Hydrogen, Magnets, Sustainability and the Birmingham Connection .
Readers who enjoyed reading about an earlier post,The Ross Barlow: a zero-emission hydrogen hybrid canal boat, will be interested to read that Professor Rex Harris, University of Birmingham gave the Lunar Society’s 2011 Boulton and Watt Commemoration Lecture.
He talked about hydrogen, rare earth magnets, sustainability and the role of the city and region, past, present and future, considering two major threats facing our planet: resource depletion and climate change. Both operate on similar timescales and both require urgent remedial action.
Professor Harris explored the challenges that face society in identifying solutions that reduce the seemingly inexorable rise in CO2 emissions, and which make the most of our sustainable energy sources.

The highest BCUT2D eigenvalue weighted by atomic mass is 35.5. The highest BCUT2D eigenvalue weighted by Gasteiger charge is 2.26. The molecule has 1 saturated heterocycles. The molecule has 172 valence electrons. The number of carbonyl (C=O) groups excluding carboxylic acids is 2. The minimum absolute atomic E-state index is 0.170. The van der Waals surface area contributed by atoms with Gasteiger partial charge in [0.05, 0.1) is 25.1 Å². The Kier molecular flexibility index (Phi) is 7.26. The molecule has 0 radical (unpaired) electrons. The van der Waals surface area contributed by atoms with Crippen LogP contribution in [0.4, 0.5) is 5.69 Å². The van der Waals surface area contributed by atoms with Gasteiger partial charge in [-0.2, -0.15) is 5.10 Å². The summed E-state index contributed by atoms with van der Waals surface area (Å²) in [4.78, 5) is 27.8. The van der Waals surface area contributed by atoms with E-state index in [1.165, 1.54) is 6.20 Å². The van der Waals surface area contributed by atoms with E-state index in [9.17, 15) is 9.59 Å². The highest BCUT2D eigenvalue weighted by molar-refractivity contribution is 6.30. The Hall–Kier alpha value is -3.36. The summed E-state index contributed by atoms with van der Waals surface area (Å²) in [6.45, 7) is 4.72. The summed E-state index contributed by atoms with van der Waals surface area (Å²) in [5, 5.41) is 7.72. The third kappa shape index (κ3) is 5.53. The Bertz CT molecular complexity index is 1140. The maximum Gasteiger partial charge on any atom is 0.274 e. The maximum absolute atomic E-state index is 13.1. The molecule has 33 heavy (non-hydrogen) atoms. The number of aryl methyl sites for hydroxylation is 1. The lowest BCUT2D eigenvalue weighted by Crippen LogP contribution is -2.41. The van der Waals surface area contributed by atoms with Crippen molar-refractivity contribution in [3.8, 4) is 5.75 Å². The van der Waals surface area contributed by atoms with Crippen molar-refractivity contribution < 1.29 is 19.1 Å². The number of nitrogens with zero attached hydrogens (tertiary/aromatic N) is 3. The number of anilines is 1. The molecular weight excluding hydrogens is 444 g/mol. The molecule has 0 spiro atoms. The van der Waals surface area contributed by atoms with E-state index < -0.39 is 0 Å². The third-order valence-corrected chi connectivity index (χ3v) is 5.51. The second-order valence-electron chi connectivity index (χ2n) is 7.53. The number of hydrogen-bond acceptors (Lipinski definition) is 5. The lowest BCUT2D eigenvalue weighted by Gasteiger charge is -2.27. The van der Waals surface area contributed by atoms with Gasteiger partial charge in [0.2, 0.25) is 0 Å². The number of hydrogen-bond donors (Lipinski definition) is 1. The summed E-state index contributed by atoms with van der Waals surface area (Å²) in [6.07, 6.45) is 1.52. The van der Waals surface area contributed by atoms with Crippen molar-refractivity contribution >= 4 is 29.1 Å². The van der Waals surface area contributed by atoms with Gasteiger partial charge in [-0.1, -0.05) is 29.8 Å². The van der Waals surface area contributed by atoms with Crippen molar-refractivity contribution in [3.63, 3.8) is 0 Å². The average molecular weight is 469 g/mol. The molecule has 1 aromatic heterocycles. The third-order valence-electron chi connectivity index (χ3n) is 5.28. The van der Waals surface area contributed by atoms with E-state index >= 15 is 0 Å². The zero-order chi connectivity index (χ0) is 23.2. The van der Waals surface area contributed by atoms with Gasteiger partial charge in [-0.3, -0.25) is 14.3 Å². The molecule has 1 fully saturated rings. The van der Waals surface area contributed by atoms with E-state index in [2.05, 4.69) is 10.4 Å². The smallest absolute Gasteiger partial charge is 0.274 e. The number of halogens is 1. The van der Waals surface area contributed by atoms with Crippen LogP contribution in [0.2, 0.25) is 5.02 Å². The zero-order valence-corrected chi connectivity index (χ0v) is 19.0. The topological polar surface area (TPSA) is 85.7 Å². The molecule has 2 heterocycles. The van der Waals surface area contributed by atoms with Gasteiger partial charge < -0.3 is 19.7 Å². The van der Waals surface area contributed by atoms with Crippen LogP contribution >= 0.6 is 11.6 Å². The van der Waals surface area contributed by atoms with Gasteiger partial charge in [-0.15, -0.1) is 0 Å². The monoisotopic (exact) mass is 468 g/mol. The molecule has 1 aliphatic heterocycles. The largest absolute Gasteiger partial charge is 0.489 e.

He drew upon his own research on hydrogen and magnets and demonstrated that they are essential partners in any life-saving drive towards a sustainable society and showed why Birmingham and its environs could play a pivotal role in the implementation of carbon-free technologies by building upon its manufacturing and engineering history and creating a much needed manufacturing renaissance.
Professor Rex Harris is currently Honorary Professor of Material Science at the School of Metallurgy and Materials, University of Birmingham. For around 40 years, Professor Rex Harris was leader of the Applied Alloy Chemistry Group (AACG) in Metallurgy and Materials. During this time he maintained a long-standing research interest in the fields of rare earth alloys, permanent magnets and hydrogen purification and storage materials. He developed a close synergy between these fields with the development and application of the Hydrogen Decrepitation (HD) process to the manufacture of NdFeB magnets. The HD process is now used world-wide as the standard means of production of these materials.